In a Sunday interview with CNN's Van Jones, senior United States Senator from Ohio Sherrod Brown called Donald Trump a racist, suggesting that the president's message will not resonate with voters in 2020.
"I think it's so self-evident that the President is a racist, just like it's self-evident that the President lies a lot," Brown said.
President Donald Trump's false, misleading statements have been well documented. Not the one to shy away from hyperbole, President Trump has made a number of dubious statements, exaggerated his administration's accomplishments on a number of occasions, and sometimes flat-out lied, according to the Washington Post.
According to the Post's fact-checker team, Donald Trump made 492 false or misleading claims in the first 100 days of his presidency.
Dozens of politicians, media figures, journalists, and even celebrities have accused Donald Trump of racism. Midterm sensation and the youngest woman to ever serve in the United States Congress, Alexandria Ocasio-Cortez said in a recent interview that there is "no question" that Trump is racist, according to BBC.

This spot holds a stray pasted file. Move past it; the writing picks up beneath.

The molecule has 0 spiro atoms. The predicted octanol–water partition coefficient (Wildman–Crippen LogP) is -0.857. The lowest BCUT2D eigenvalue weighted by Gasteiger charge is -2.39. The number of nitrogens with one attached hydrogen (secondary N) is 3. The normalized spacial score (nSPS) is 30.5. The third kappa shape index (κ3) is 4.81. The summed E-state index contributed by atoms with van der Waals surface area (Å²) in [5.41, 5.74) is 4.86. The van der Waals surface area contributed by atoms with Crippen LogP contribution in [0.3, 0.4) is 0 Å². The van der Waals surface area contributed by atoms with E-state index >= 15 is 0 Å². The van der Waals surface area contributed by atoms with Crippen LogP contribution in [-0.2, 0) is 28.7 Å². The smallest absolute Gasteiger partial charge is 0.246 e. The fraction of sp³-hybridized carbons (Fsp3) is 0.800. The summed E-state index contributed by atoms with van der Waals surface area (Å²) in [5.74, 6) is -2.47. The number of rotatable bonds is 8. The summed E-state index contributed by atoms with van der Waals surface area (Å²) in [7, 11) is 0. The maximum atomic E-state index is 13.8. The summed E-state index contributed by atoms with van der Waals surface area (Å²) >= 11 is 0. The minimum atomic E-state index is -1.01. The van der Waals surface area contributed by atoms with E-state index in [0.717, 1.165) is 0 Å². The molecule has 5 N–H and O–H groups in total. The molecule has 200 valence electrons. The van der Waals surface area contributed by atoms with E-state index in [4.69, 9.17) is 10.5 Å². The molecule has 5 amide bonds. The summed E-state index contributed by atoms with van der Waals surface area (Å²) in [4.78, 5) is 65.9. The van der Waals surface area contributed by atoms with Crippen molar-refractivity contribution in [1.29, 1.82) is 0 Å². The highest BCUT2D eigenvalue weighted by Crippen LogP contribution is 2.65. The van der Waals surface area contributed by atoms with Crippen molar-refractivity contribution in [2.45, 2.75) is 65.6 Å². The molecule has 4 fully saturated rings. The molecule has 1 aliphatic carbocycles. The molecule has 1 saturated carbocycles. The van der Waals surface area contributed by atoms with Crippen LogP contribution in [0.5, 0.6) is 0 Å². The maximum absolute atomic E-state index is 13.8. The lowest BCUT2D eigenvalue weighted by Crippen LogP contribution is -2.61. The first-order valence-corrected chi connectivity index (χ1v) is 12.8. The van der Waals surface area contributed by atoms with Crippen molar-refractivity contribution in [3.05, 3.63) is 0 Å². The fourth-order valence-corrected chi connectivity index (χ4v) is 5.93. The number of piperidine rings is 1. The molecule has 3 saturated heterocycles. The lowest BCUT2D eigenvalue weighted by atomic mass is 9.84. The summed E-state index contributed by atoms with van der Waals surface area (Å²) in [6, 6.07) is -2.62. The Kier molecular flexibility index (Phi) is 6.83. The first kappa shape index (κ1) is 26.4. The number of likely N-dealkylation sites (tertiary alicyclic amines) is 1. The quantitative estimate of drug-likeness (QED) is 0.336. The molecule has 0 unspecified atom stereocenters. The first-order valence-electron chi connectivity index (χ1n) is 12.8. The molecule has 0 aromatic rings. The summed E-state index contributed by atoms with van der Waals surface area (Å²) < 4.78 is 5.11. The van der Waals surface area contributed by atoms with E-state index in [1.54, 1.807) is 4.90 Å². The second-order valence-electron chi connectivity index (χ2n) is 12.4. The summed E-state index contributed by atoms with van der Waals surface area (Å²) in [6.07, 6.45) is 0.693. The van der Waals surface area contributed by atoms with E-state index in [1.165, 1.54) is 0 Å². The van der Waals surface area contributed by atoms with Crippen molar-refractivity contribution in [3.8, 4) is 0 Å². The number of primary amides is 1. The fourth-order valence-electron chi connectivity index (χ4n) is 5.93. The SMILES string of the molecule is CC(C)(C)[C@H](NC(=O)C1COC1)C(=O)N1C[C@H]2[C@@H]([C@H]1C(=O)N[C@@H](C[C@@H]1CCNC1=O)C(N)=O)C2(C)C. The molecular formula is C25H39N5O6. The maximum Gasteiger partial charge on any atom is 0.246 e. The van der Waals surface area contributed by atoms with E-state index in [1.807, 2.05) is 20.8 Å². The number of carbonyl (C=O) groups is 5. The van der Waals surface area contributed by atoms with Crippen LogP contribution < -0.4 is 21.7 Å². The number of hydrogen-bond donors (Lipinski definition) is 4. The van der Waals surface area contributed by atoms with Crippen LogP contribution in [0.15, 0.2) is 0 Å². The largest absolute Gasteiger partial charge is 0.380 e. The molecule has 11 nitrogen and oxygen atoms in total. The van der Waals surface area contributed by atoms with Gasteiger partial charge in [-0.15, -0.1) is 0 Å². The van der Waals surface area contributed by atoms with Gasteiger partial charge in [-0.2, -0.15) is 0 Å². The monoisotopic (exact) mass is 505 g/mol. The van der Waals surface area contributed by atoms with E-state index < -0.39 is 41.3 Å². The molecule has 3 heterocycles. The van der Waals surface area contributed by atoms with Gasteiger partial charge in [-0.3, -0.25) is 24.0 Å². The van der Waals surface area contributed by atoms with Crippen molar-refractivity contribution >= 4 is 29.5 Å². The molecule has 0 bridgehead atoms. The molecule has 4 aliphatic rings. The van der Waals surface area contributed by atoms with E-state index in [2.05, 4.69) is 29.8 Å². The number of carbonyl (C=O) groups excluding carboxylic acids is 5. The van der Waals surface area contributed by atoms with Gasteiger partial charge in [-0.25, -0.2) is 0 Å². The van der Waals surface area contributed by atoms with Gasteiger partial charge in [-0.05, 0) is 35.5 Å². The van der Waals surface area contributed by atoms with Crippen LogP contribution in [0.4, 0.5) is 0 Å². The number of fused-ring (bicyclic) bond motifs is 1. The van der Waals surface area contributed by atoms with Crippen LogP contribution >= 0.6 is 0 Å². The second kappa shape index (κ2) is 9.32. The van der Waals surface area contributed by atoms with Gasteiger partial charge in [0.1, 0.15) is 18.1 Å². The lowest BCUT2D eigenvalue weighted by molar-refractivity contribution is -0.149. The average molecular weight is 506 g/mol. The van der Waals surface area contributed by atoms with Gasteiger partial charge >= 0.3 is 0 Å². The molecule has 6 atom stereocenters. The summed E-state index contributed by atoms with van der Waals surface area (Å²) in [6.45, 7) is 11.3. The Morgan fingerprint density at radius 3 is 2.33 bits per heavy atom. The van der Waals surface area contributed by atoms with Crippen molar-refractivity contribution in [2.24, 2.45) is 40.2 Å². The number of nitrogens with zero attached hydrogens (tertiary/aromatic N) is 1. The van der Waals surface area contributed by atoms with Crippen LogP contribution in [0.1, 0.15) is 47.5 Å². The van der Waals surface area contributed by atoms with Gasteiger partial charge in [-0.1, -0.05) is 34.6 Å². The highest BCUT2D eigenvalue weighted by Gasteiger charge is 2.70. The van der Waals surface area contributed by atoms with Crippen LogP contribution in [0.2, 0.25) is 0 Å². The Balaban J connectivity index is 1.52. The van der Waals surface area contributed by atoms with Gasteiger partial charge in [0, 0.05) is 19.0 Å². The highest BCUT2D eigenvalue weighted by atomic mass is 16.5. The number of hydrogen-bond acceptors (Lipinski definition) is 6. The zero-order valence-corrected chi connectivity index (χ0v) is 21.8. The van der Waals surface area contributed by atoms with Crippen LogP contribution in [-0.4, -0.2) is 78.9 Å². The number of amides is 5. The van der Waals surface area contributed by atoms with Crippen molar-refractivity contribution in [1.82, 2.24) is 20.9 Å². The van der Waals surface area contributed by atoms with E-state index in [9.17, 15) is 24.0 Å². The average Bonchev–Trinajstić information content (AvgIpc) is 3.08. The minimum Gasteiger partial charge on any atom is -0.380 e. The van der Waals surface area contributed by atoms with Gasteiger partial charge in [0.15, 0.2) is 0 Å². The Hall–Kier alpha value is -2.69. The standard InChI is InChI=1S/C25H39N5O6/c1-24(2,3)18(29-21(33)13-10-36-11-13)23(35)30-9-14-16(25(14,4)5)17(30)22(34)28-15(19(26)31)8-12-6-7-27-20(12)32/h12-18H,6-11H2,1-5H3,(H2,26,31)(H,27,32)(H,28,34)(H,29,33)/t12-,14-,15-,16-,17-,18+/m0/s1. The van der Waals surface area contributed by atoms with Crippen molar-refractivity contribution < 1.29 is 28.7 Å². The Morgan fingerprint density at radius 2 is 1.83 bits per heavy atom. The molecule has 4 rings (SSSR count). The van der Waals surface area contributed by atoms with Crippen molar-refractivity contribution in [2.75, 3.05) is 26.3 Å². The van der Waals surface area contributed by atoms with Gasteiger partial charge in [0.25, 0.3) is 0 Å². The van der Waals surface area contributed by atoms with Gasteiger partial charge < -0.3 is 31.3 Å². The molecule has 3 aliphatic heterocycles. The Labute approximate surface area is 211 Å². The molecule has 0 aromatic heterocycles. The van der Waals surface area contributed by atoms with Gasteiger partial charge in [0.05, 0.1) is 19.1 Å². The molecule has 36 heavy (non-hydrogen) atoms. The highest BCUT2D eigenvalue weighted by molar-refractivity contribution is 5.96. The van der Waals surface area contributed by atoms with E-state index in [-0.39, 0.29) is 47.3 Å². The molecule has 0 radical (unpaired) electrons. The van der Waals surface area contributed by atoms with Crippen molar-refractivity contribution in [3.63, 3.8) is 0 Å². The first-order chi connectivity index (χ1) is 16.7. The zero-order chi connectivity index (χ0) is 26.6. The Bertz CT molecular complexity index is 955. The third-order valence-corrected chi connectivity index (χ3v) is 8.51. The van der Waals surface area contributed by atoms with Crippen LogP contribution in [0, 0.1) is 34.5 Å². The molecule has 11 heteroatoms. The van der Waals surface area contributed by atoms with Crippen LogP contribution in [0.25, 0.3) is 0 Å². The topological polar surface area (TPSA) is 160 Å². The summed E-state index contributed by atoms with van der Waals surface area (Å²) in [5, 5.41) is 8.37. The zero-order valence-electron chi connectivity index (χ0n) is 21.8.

It remains to be seen whether or not race and racial views of Donald Trump will play a central role in 2020, abut according to Sherrod Brown, Trump will be a beatable candidate, at least in some states.
In today's interview with CNN's Van Jones, Brown refused to say whether he will run for president or not, but said that he would beat Trump in at least two states: in his home state of Ohio, and in the state of New York.
"I would say that I will beat Trump in Ohio, where they know me best. I'll beat him in my home state and I'll beat him in his home state of New York, where they know him best."Brown said that he is still deciding whether to run against Trump in 2020, and added that he likes the diversity and energy in the Democratic field. According to CNN, the senator is going on a listening tour about "the dignity of work" in early primary states. Sherrod Brown opined that too many of his party colleagues make the mistake of speaking with and appealing to either the progressive or the worker voter base when, in fact, they should try and do both.
"Too many national Democrats think that we either speak to the progressive base or you speak to the workers. When in fact, it's not an either-or, you got to do both," the Ohio senator concluded for Van Jones.